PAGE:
This doesn’t mean that closing my eyes when I do EFT during the day will necessarily produce sleep. However, my personal experience has been that it does create a somewhat different mood than EFT with eyes open. Since external stimuli are shut out, my focus on EFT becomes more personal and immediate for me. I find that intense concentration and a sense of turning inward are fostered by closing my eyes during the process and my mood becomes more meditative in nature. I will experiment with this more after having read your question.

Now to address your other concern. You say that the two clients who seem to be almost unable to keep their eyes open when doing EFT, typically experience what I think most of us would agree is a very good outcome. They feel “much more relaxed and relieved”. An old saying comes to my mind: “The proof of the pudding is in the eating,” meaning look at the results when you’re trying to judge a situation. My question to you is, if your clients are benefiting this much does it really matter whether or not they are in trance? It seems to me to be somewhat irrelevant although I have a bit more say about this.

The question this raises is – “Is a trance state good or bad?” It’s been my experience that in most cases the light trance induced by the EFT (forgive me for making such a statement, I will explain why I say that in a moment) greatly facilitates positive suggestions made during this state and results in a strong carry-over of the benefits of EFT to everyday life.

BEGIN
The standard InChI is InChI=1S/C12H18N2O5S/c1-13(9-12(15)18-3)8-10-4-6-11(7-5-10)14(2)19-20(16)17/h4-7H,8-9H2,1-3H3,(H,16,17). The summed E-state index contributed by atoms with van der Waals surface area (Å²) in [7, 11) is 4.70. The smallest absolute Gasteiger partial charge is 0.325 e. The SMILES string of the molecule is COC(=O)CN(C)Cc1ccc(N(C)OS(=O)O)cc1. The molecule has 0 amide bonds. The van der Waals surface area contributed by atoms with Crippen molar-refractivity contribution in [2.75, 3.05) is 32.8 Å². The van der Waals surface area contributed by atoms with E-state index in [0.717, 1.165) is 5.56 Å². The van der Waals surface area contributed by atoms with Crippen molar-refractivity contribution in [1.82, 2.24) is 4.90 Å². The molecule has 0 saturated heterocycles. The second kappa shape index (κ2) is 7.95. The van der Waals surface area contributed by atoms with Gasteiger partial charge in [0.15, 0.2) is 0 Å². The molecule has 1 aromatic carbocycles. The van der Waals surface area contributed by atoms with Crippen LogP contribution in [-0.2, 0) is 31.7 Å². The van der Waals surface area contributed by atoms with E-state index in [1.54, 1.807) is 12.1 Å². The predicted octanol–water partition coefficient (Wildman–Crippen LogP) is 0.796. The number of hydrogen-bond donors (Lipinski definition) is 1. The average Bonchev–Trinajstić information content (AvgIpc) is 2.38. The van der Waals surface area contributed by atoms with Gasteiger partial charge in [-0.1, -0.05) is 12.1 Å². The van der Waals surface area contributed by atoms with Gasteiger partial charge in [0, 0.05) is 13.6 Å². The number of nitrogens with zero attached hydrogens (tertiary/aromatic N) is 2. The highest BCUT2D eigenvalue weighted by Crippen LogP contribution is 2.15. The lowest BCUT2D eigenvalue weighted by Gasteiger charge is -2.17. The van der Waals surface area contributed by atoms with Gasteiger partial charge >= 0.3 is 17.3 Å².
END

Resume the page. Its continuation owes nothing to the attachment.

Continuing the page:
Why then do so many people believe that a light trance is necessarily something negative and to be avoided? I think it’s because the word “trance” tends to bring a negative image to our minds. According to Webster’s dictionary, for example, it implies an inability to function or being in a state of daze or stupor. People frequently imagine the trance of deep hypnosis where the person has only limited contact with her surroundings and may be unable afterwards to recall what went on during the trance.

That’s a certain kinds of trance, to be sure, but in actual fact it’s neither the only one or the most prevalent. LIGHT trance states are very common everyday occurrences for all of us and do not ordinarily possess these alarming qualities. They simply involve a sharp narrowing of our attention, which becomes focused on only a few objects or events or thoughts. Because of this narrowing of attention, our generalized reality-orientation — that is, our awareness of our surroundings and of our usual ways of thinking and perceiving —begins to fade, creating a “trance” effect. Dr. Ronald Shor, a prominent specialist in hypnosis, described his own experience with such a spontaneous trance this way: